“From a small conversation three months ago, we overcame a myriad of institutional and organizational boundaries to establish the consortium,” Fall said, adding that the effort is “building an international team of COVID-19 researchers that are sharing their best ideas, methods and results to understand the virus and its effects on humans which will [allow] the world to ultimately conquer or confine the virus.” 

In a recent interview, Energy’s Undersecretary for Science Paul Dabbar explained that any researcher interested in tapping into advanced computing capabilities can submit relevant research proposals to the consortium through an online portal that’ll then be reviewed for selection. An executive committee supports the group’s organization and helps steer policies, while a science committee is tasked with evaluating research proposals submitted to the consortium for potential impact upon selection. And a third committee allocates the time and cycles on the supercomputing machines once they’re chosen. 

“What's really interesting about this from an organizational point of view is that it's basically a volunteer organization,” Dabbar noted.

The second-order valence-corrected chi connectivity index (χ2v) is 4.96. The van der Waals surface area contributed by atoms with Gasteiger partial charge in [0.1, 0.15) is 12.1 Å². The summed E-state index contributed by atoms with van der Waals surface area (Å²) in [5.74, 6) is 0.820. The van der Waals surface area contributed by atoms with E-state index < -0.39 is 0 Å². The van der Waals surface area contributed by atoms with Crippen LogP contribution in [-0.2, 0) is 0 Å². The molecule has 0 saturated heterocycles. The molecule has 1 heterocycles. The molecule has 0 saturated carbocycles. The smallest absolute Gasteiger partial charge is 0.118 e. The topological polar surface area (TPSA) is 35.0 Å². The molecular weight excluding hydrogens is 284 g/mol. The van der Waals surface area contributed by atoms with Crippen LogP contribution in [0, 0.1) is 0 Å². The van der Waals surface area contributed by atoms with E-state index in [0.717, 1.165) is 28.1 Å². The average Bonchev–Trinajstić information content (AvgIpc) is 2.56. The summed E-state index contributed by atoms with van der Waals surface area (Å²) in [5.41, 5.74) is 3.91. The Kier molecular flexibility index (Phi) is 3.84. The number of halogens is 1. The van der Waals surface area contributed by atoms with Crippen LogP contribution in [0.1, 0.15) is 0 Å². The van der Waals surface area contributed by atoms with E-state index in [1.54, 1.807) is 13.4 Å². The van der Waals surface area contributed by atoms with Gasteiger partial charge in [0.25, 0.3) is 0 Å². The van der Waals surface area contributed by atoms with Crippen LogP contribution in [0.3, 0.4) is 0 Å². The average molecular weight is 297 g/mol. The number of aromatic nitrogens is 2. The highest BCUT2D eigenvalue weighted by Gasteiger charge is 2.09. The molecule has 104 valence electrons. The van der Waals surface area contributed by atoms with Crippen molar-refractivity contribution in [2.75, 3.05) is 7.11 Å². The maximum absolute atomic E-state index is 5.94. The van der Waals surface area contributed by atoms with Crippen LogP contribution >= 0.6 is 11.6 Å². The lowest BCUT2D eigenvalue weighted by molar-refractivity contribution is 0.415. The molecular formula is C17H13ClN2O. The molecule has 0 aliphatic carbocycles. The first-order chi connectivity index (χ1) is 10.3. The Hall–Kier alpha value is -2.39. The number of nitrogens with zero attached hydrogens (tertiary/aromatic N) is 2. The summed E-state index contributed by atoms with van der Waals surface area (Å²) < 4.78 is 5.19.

As of July 1, the consortium had received more than 148 COVID-19 research proposals with 78 approved and 68 up and running via the involved supercomputing resources, Energy confirmed. Though researchers are tapping into the assets free of charge, the work doesn’t come without cost. Dabbar said the consortium taps into some of the department’s user facilities and resources that were built and funded by taxpayer dollars. The effort induces operating costs such as runtime, electricity and cooling for the machines, which Dabbar said are “relatively minor compared to actually building the capacity to begin with.” 

“It does absolutely cost money,” Dabbar said. “But at the end of the day, a lot of this is taking advantage of what the American people invested in, and using the flexibility, and shifting it towards this problem.”

The combined, supercomputing resources are speeding up the chase for answers and solutions against COVID-19, but that faster pace isn’t the only metric for success. IBM’s Gil said in the early days, “the establishment of the consortium and the efficiency we have achieved in expedited expert review of proposals and rapid matching of approved proposals to supercomputing systems, along with rapid on-boarding onto those systems would have to be considered our first major success.”